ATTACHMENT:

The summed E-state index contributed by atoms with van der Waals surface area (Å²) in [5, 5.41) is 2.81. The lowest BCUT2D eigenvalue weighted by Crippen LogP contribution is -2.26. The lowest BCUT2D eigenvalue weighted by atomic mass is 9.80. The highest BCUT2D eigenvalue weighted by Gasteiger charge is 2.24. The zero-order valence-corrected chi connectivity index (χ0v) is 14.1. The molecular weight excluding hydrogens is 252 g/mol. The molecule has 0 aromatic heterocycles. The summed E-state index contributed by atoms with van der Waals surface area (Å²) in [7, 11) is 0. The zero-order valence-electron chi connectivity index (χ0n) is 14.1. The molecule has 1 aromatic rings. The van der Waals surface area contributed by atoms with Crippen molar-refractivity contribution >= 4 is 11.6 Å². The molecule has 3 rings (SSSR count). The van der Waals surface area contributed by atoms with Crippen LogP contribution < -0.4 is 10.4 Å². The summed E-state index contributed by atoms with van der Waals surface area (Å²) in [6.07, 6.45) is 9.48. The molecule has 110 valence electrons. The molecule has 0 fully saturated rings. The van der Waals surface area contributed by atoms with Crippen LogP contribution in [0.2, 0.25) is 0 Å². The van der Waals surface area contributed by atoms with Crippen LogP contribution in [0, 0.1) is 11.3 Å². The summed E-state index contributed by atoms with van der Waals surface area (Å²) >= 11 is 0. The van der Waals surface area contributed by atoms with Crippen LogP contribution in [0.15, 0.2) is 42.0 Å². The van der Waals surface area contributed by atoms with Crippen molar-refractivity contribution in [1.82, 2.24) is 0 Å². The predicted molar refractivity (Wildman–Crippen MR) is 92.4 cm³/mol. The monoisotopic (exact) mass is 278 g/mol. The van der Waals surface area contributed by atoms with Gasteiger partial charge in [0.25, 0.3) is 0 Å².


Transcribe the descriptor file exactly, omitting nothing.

The summed E-state index contributed by atoms with van der Waals surface area (Å²) in [5, 5.41) is 2.81. The lowest BCUT2D eigenvalue weighted by Crippen LogP contribution is -2.26. The lowest BCUT2D eigenvalue weighted by atomic mass is 9.80. The highest BCUT2D eigenvalue weighted by Gasteiger charge is 2.24. The zero-order valence-corrected chi connectivity index (χ0v) is 14.1. The molecular weight excluding hydrogens is 252 g/mol. The molecule has 0 aromatic heterocycles. The summed E-state index contributed by atoms with van der Waals surface area (Å²) in [7, 11) is 0. The zero-order valence-electron chi connectivity index (χ0n) is 14.1. The molecule has 1 aromatic rings. The van der Waals surface area contributed by atoms with Crippen molar-refractivity contribution >= 4 is 11.6 Å². The molecule has 3 rings (SSSR count). The van der Waals surface area contributed by atoms with Crippen LogP contribution < -0.4 is 10.4 Å². The summed E-state index contributed by atoms with van der Waals surface area (Å²) in [6.07, 6.45) is 9.48. The molecule has 110 valence electrons. The molecule has 0 fully saturated rings. The van der Waals surface area contributed by atoms with Crippen LogP contribution in [0.2, 0.25) is 0 Å². The van der Waals surface area contributed by atoms with Crippen LogP contribution in [0, 0.1) is 11.3 Å². The summed E-state index contributed by atoms with van der Waals surface area (Å²) >= 11 is 0. The van der Waals surface area contributed by atoms with Crippen LogP contribution in [0.15, 0.2) is 42.0 Å². The van der Waals surface area contributed by atoms with Crippen molar-refractivity contribution in [1.82, 2.24) is 0 Å². The predicted molar refractivity (Wildman–Crippen MR) is 92.4 cm³/mol. The monoisotopic (exact) mass is 278 g/mol. The van der Waals surface area contributed by atoms with Gasteiger partial charge in [0.25, 0.3) is 0 Å².